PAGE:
• Written by Andrew Davis
  • Posted on Sep 16, 2021
  • Articles

As the Environment Bill completes its parliamentary stages, the Government’s plans for the countryside are becoming clearer.  There have been numerous amendments debated; it is a large and critical piece of legislation as we are now free to set our own policies.   Ministers have resisted any legally binding targets for biodiversity but have agreed to ‘halt’ the decline in the abundance of species rather ‘further the objective of halting’.

The flagship policy to replace the Common Agricultural Policy is the Environmental Land Management Scheme.  There are three elements to this: the Sustainable Farming Incentive (SFI), Local Nature Recovery and Landscape Recovery.  The SFI is the lowest tier, open to all farmers, and is being rolled out in pilot areas this autumn.  Significant detail of the options and rates of grant are known, and were covered in this column earlier this year, but they may change in the light of experience as the scheme is extended across the country in 2024.

Less is known about the other two schemes, but some details have come to light during the passage of the Environment Bill through Parliament.  There have been some trials of the Local Nature Recovery programme and Defra is now consulting on the experience gained.  There will be a Local Nature Recovery Network covering the whole of England, fifty areas with no gaps or overlaps.  Defra will establish the boundaries, which may be based on counties, and appoint a ‘responsible authority’ to lead the production of the Local Nature Recovery Strategy.  This will take account of the landscape and biodiversity specific to the area and propose actions to enhance habitats and increase wildlife.

There is a clear connection to the planning process.  Under the Environment Bill, any development in future must ensure a biodiversity net gain.  How the loss caused by the development and the gain achieved elsewhere as an offset can be measured is not entirely clear but an uplift of 10% is mandatory.  Where that coincides with a priority in the Local Nature Recovery Strategy, it will count as 15% rather than 10%.  It is welcome that private sector money will help to fund nature conservation and that need not be confined to developers, other businesses could be included.  Carbon offsetting is in its infancy in this country but there is huge potential there.

What is concerning is the prospect of planners and other officials being in charge of the strategies.  All the evidence shows that farmers respond most effectively when they decide how best to enhance biodiversity rather than when told what to do by bureaucrats.  The setting of targets and the monitoring of outcomes is necessary but farmers and land managers must be involved at all stages.  It is also not at all clear at this point how the strategies will be delivered, how the transition from the Countryside Stewardship will be achieved in practice.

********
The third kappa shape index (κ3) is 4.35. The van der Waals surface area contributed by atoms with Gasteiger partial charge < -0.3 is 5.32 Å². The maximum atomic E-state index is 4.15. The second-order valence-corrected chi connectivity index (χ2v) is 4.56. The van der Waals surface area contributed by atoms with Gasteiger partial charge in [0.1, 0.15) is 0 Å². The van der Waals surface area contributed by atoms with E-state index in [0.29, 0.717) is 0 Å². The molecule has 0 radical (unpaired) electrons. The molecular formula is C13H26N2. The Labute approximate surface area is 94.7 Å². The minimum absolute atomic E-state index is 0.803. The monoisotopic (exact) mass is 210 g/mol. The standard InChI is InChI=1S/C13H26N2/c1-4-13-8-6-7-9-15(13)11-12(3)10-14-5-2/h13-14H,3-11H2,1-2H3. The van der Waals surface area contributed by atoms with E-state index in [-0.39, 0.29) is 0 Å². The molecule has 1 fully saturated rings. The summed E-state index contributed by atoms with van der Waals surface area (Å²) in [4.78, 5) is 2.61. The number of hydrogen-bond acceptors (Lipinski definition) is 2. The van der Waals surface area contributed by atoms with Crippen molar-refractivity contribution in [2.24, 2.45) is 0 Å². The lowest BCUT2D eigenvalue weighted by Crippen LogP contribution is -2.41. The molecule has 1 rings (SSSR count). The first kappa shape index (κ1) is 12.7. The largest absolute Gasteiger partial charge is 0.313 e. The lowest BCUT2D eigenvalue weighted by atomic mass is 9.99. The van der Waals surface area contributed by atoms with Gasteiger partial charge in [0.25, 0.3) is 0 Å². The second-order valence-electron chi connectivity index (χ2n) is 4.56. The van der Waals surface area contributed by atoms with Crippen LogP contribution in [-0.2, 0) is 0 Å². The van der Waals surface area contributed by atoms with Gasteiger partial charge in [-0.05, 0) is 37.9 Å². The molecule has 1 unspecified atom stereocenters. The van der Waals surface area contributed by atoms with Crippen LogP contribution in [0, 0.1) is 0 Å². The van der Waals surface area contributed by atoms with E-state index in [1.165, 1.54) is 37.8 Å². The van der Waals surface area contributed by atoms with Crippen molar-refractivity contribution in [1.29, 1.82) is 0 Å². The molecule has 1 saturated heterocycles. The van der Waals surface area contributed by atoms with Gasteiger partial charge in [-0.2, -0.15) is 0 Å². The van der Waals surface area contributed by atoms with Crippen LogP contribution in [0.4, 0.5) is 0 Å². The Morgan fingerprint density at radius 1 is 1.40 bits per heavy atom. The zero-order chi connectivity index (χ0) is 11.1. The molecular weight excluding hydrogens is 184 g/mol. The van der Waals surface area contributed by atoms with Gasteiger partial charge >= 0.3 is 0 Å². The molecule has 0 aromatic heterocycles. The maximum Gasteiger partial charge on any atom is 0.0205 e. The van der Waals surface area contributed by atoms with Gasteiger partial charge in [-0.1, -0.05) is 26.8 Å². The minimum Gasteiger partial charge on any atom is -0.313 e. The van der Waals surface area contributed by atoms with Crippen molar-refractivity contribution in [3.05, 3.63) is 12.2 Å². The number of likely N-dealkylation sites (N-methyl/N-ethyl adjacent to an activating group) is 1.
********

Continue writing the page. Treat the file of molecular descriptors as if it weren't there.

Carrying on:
The third tier is Landscape Recovery.  It is a more ambitious longer term scheme to bring improvement to specific landscapes at very large scale.  Defra is currently setting up at least ten pilot projects to deliver over 20,000 hectares of wildlife rich habitat.  The pilots are for 500 to 5,000 ‘connected’ hectares and applications are invited for a start next year.

In the first phase the targets are the recovery and restoration of England’s threatened native species: birds and insects and the restoration of England’s streams and rivers: improving water quality, biodiversity and adapting to climate change.  Other major priorities include the restoration of peat and wetlands and the mass planting of trees.  Again, details of options and grant rates have yet to be published.

Whilst ELMS is the principal grant scheme for farmers and landowners, there are numerous others.  Farming in Protected Landscapes was launched in July to provide extra support for nature conservation, climate change mitigation and public access in Areas of Outstanding Natural Beauty and National Parks.  The England Woodland Creation Offer and the Tree health Scheme are run by the Forestry Commission; a pilot for the latter was launched last month.  Applications for grants under the Animal Health and Welfare Pathway will open next year, as will those for the Slurry Investment Scheme.  Under the heading of Prosperity and Productivity Funding, the Farming Resilience Fund opened last month to help farmers plan for the future whilst the Farming Investment Fund will be launched this autumn.

More details on the incentives for innovation, research and development will be published next month.  To help transition in land tenure, a consultation on the Lump Sum Exit Scheme is currently underway and a New Entrant Support Scheme will be developed next year.

With the Basic Payment Scheme already being phased out and due to be abolished in 2027, farming and the countryside need support to manage the transition.  Even if all the funding is maintained, it is doubtful if there will be enough resources for all these schemes.  It is reported that there has been a battle behind the scenes between those who wish to see all the money spent on nature conservation and those who think some should help to improve farming’s productivity, particularly soil health and fertility.  It is certainly helpful to bring in private sector funding for water quality, carbon sequestration and biodiversity net gain and there is potential to develop that further.  However, there is a danger that the sheer plethora of schemes and priorities get bogged down in inadequate funding and petty bureaucracy.  That must be avoided at all costs.